Sunday, September 22, 2019 | Toby Opferman
 

WIN32 Programming for TASM Part 1

Toby Opferman
http://www.opferman.net
programming@opferman.net




                         Win32 Assembly Introduction
                                (TASM v5.0)

                "Functions, Defines, and Variable Defintions"


        This tutor is for those who know Win32 API programming in
C, C++ or simular language, know the concepts of Event-Driven
programming, have a working knowledge of the basic Win32 API, and
know assembly who want to learn Win32 assembly.  If you do not know
Event Driven programming, read the tutor I wrote on GUI - Event Driven
programming OR get a book on beginning windows programming.


        First off, I want to explain that programming Assembly for
Win32 can be as easy as programming C.  So, we will start with the API
and how to use the definitions.


Before you can start programming Win32 Assembly, you need to define
structures and functions.  When using C, all this is done for you, you
just #include <windows.h> and done!  Well, in Assembly, unless you
search the web or you have an assembler other than tasm that may have
.INC's, you have to define all your prodecures & structures. Luckily,
tasm does have a WIN32.INC which does define a lot of data types
and a few functions (But not many).  Under TASM\EXAMPLES\WAP32
you will find WIN32.INC. You can use this and add on to it.  That
is a lot better than starting off with nothing.


We will start with how to define functions.  This is quite simple, just:

extrn BeginPaint:PROC


That's it! Remeber, Win32 IS case sensitive in some areas, and this is
one of them.


CALL BeginPaint   ; A Call To Begin Paint


Simple.  We will get to parameters in a bit.

But, there is one catch.

UNICODE.

UNICODE is something I do not really know a lot about.  It has something
to do with the way Character strings are stored.  There are two types:

ANSI
WIDE CHARACTER.

UniCode defines the wide character form.  If you have the C header files,
you can do a GREP (This comes with TASM) on UNICODE and you will see
how functions are redefined.  I assume ANSI for all my programs.

Wide character for (I think) means each character is 2 bytes instead of one.
But I am not sure, if someone knows UNICODE and wants to explain it totally
please email me.


So, when you define any function that has String Input, you MUST define it
with either an A on the end or a W on the end. (I always do A cause I use ANSI)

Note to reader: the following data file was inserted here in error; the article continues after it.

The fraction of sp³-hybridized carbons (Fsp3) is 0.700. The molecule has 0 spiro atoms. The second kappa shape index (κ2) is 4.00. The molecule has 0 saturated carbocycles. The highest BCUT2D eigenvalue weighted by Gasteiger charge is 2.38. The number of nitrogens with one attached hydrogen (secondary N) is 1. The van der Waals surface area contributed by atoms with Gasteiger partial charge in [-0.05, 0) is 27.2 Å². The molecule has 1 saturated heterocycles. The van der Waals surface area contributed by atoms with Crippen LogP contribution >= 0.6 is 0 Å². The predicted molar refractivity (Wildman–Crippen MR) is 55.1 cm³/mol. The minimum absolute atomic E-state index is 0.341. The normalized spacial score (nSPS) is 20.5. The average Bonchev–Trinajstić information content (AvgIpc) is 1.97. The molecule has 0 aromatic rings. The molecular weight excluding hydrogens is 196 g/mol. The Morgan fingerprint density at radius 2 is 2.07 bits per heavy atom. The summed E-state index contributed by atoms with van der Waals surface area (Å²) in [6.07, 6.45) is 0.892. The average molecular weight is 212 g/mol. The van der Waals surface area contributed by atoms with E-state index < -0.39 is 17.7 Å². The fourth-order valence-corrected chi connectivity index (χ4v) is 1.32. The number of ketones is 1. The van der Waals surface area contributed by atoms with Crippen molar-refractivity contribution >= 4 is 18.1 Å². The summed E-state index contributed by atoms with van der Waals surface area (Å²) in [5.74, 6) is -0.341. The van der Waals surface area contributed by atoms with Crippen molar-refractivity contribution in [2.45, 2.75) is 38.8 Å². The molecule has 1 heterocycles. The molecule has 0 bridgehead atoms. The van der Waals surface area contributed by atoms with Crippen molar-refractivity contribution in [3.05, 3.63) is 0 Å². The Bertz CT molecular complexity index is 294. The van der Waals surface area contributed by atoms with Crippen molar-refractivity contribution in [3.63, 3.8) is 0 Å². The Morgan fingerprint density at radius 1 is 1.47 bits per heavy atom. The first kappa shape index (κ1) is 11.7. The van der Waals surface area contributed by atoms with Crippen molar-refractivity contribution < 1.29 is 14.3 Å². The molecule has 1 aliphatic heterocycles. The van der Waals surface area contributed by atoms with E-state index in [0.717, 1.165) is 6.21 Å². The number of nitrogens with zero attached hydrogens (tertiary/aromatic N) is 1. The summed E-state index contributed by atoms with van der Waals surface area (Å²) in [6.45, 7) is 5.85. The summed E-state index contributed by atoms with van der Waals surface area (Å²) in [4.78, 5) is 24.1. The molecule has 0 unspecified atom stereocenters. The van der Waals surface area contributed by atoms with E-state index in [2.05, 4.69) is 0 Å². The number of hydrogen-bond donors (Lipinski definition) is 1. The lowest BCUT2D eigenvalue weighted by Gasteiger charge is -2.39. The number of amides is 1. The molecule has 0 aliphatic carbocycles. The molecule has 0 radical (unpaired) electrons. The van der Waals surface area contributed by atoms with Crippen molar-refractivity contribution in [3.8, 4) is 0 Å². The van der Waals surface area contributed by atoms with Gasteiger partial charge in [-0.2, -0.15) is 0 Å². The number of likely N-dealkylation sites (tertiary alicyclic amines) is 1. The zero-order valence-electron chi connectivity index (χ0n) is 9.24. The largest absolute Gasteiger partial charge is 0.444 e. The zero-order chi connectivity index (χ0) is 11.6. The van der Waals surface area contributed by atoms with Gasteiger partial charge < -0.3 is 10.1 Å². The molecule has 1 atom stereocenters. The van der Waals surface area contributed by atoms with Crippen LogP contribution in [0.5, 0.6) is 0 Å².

extrn TextOutA:PROC


That is how TextOut would be defined.  Now, you would have to:

CALL TextOutA  ; Call to Text Out Ansi

Of course,to avoid the annoying A/W thing you can:

 TextOut equ <TextOutA>


Then Just

CALL TextOut  ; Call To Text Out


If your program wanted to change to Wide character then, you would
only have to change the extrn and equ instead of the whole program
so this is a good idea and good practice.


Next on the list is defining the Data types/structures.
Well, that's simple.  It would be a good idea to have a API reference
with the Functions & Data type defines structures so you can define
them in your program.  Or, if you have a windows C compiler like Watcom
or Visual C you may grep -w <yourword> directory\*.h  to find structure
defines so you may define them in your WIN32.INC.

Defining Structures:

MSGSTRUCT struc
    msHWND          UINT    ?
    msMESSAGE       UINT    ?
    msWPARAM        UINT    ?
    msLPARAM        ULONG   ?
    msTIME          ULONG   ?
    msPT            ULONG   2 dup(?)
MSGSTRUCT ends

Defining Types:

 HDC equ <dd>





Now, I will show you how to pass parameters.
There is a function of TASM 5.0 to pass like high level, with all
your parms in the call:


CALL FUNC, Parms


This is a bit TOO high level for me, might as well start using
C, and Asm in Win32 is High Level Enough!!
But, if you like that way, you can use that way.  Here is the 
Manual way:

(P.S. I would do a  L equ <LONG>  so you can use on the Pushes
to make sure that dword parms are pushed as dwords if you push
a VALUE or Value Defintion like equ's. Pushing offsets, memory locations
or registers is fine since the compiler will know the size.)

PUSH L 0
PUSH L 0
PUSH L 0
PUSH OFFSET Msg
CALL GetMessage    ; Call Get Message


Now, you see that the parameters are pushed on backwards.

in C:


GetMessage(&Msg, 0, 0, 0); // 0 or NULL


Anyway, you see that the parameters are pushed on backwards.


(TIP:
  If you like the C 'NULL' idea

  NULL equ <0>   ; C Sytle Null's
)


All return values are in EAX.  So, as in our example, you know that the
GetMessage returns a ZERO when your application quits.

MessageLoop:
  PUSH L 0
  PUSH L 0
  PUSH L 0
  PUSH OFFSET Msg 
  CALL GetMessage       ; Call To GetMessage

  TEST EAX, EAX         ; Quit Loop?
  JZ SHORT EndProgram

  PUSH OFFSET Msg
  CALL TranslateMessage ; Translate Message

  PUSH OFFSET Msg
  CALL DispatchMessage  ; Dispatch Message

  JMP SHORT MessageLoop  

EndProgram:
  
  PUSH [Msg.wParam]
  CALL ExitProcess      ; End Program



As you see, the Return value of GetMessage is in EAX.



That is the jist of getting started.  All you need to know from this tutor is:

 1. How to define variables & API Function Definitions including ANSI/WIDE character modes.
 
 2. How to successfully pass parameters, call and get a return value from an API function


If you have accomplished these, you are ready to move on to my Win32 Intermediate programming
tutor which tells how to create a Win32 Program.

 
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